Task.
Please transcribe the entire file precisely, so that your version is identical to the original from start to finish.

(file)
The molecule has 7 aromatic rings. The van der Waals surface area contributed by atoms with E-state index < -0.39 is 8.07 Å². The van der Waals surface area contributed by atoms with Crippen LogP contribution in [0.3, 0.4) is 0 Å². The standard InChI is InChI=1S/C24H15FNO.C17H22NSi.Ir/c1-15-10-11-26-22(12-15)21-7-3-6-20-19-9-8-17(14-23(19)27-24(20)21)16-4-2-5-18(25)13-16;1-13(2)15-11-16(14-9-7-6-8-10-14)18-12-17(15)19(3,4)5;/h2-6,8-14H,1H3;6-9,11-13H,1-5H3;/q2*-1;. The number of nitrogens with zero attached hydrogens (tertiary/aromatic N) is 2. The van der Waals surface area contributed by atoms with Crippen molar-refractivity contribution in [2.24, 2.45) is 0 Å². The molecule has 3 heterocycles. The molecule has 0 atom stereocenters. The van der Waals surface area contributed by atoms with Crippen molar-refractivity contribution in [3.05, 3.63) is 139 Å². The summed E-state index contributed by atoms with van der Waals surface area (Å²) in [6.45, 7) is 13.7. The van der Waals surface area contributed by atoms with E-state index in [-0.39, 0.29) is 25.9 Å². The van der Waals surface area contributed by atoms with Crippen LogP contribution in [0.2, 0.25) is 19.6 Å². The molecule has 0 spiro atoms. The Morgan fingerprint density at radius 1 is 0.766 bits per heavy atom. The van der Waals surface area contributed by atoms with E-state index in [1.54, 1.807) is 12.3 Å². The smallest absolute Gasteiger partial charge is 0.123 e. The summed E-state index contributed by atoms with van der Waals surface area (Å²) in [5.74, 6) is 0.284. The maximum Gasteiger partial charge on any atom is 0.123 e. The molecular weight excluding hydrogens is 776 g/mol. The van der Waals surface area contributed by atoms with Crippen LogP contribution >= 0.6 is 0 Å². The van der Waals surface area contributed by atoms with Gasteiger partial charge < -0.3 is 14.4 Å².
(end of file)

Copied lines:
The molecule has 7 aromatic rings. The van der Waals surface area contributed by atoms with E-state index < -0.39 is 8.07 Å². The van der Waals surface area contributed by atoms with Crippen LogP contribution in [0.3, 0.4) is 0 Å². The standard InChI is InChI=1S/C24H15FNO.C17H22NSi.Ir/c1-15-10-11-26-22(12-15)21-7-3-6-20-19-9-8-17(14-23(19)27-24(20)21)16-4-2-5-18(25)13-16;1-13(2)15-11-16(14-9-7-6-8-10-14)18-12-17(15)19(3,4)5;/h2-6,8-14H,1H3;6-9,11-13H,1-5H3;/q2*-1;. The number of nitrogens with zero attached hydrogens (tertiary/aromatic N) is 2. The van der Waals surface area contributed by atoms with Crippen molar-refractivity contribution in [2.24, 2.45) is 0 Å². The molecule has 3 heterocycles. The molecule has 0 atom stereocenters. The van der Waals surface area contributed by atoms with Crippen molar-refractivity contribution in [3.05, 3.63) is 139 Å². The summed E-state index contributed by atoms with van der Waals surface area (Å²) in [6.45, 7) is 13.7. The van der Waals surface area contributed by atoms with E-state index in [-0.39, 0.29) is 25.9 Å². The van der Waals surface area contributed by atoms with Crippen LogP contribution in [0.2, 0.25) is 19.6 Å². The molecule has 0 spiro atoms. The Morgan fingerprint density at radius 1 is 0.766 bits per heavy atom. The van der Waals surface area contributed by atoms with E-state index in [1.54, 1.807) is 12.3 Å². The smallest absolute Gasteiger partial charge is 0.123 e. The summed E-state index contributed by atoms with van der Waals surface area (Å²) in [5.74, 6) is 0.284. The maximum Gasteiger partial charge on any atom is 0.123 e. The molecular weight excluding hydrogens is 776 g/mol. The van der Waals surface area contributed by atoms with Crippen LogP contribution >= 0.6 is 0 Å². The van der Waals surface area contributed by atoms with Gasteiger partial charge < -0.3 is 14.4 Å².